I think it would be fairer to say that Turing committed suicide because of how he was treated as a result of being gay.
  • metta

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    Aug 17, 2015 6:38 PM GMT
    ^
    not to mention the damage done from the drugs they forced him to take.
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    Aug 17, 2015 8:12 PM GMT
    Aside from the sitcoms, there were some made-for-tv movies that addressed the issue. I was too young to understand exactly what was going on in "That Certain Summer" (1972) with Hal Holbrook and Martin Sheen but I always remembered the reaction of the son played by Scott Jacoby. He was so pissed!

    Another was "Making Love" (1982) with Kate Jackson, Michael Ontkean and Harry Hamlin.

    Whoever gave the greenlight for these movies was either gay or brave or both! icon_wink.gif

    And then there was Mary McCarthy's "The Group." Not made for television. Homosexuality was just a small part but I'll never forget the character played by Larry Hagman's vitriol...



    Lillian Hellman. What becomes a legend most? Indeed.

  • metta

    Posts: 39079

    Aug 17, 2015 8:23 PM GMT
    ^
    Interesting stuff...I have not seen any of those.

    https://www.facebook.com/sam.kalidi/videos/10153309963101622/


    Gentlemen Prefer Blondes (1953), director Howard Hawks. Audiences of the time thought these virile young men were...straight
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    Aug 17, 2015 8:31 PM GMT
    Def missed John Ritter in Threes Company. Basically 'played gay' so that his straight landlord, Stanley Roper, wouldn't think living with two girls was any big deal. Many references to Jack Tripper's sexual orientation. And John Ritter was some nice eye candy on the show icon_razz.gif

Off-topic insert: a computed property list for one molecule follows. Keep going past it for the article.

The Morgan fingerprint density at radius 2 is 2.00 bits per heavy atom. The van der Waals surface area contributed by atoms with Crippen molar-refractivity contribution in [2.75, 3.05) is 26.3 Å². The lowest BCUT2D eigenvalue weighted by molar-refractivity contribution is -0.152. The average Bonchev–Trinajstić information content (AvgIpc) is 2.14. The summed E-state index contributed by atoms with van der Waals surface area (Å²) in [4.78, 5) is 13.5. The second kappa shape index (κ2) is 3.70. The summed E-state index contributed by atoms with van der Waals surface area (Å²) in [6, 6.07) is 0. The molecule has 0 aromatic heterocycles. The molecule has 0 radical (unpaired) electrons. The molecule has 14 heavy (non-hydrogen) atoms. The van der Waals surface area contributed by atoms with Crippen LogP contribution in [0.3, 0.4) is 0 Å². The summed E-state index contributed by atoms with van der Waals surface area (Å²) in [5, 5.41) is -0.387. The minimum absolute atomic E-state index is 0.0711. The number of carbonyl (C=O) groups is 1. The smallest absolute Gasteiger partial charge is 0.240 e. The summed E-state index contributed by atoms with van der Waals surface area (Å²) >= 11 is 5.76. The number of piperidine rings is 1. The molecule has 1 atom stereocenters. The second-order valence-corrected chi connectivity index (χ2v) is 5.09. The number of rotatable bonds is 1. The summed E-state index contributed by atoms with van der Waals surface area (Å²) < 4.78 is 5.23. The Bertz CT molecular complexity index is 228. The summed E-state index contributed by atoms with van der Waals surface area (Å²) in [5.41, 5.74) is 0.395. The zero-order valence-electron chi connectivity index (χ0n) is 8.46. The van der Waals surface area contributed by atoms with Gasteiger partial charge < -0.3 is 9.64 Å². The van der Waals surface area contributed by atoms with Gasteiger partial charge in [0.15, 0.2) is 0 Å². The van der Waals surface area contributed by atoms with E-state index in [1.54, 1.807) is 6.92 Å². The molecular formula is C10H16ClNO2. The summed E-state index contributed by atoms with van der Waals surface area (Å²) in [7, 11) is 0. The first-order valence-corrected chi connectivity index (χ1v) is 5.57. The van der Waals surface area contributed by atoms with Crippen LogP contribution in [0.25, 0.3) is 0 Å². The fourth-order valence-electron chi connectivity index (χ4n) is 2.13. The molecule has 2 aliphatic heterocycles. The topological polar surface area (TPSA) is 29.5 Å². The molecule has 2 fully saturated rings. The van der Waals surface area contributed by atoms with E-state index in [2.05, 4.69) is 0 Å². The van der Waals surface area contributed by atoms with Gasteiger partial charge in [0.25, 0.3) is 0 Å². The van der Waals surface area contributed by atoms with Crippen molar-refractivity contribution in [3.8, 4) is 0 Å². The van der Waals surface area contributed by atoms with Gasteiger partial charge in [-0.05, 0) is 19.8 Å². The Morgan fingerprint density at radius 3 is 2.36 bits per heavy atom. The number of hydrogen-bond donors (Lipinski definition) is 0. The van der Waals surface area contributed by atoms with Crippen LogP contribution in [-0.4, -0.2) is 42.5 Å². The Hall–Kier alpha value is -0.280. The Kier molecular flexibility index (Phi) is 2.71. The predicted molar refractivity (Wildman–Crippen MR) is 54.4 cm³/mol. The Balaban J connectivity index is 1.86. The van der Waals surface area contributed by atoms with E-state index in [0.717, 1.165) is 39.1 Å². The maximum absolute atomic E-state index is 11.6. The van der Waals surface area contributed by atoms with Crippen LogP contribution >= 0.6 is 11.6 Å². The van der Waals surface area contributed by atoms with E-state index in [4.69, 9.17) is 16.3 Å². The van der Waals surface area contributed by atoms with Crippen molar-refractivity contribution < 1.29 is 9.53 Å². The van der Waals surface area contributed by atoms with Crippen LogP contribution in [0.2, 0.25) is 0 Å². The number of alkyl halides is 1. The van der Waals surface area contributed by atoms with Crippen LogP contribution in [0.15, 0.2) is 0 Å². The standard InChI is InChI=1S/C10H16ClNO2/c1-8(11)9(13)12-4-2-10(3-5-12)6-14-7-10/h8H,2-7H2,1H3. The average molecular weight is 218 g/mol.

Jack Tripper: Was He Good for the Gays?
    http://soref.tv/jack-tripper-good-for-the-gays/


    Of course, Jack Tripper was pointedly not gay, that was the premise of the show. But Jack was comfortable pretending to be gay, and even when he was being his hetero, skirt-chasing self, he had a sensitive demeanor: He cooked, he spoke in a high-register, he had a baby face, and he seemed very comfortable being one of the girls with Chrissy and Janet. Jack Tripper was TV’s first metrosexual.

    Jack was a closeted straight man, and he was the much beloved star of one of TV’s top-rated shows for many seasons. He was TV royalty, and for those of us old enough to remember the show and young enough to have been shaped by it, Jack Tripper made gay okay.

    They say that acceptance of gay equality is sharply delineated along age lines. Statistically speaking, the younger you are, the more accepting you are. I’ll bet that for a lot of Boomers and Gen-Xers, the weekly allotment of Tripper vs. Roper laid more of the groundwork for their acceptance than they are aware of.


    ThreesCompany1.jpg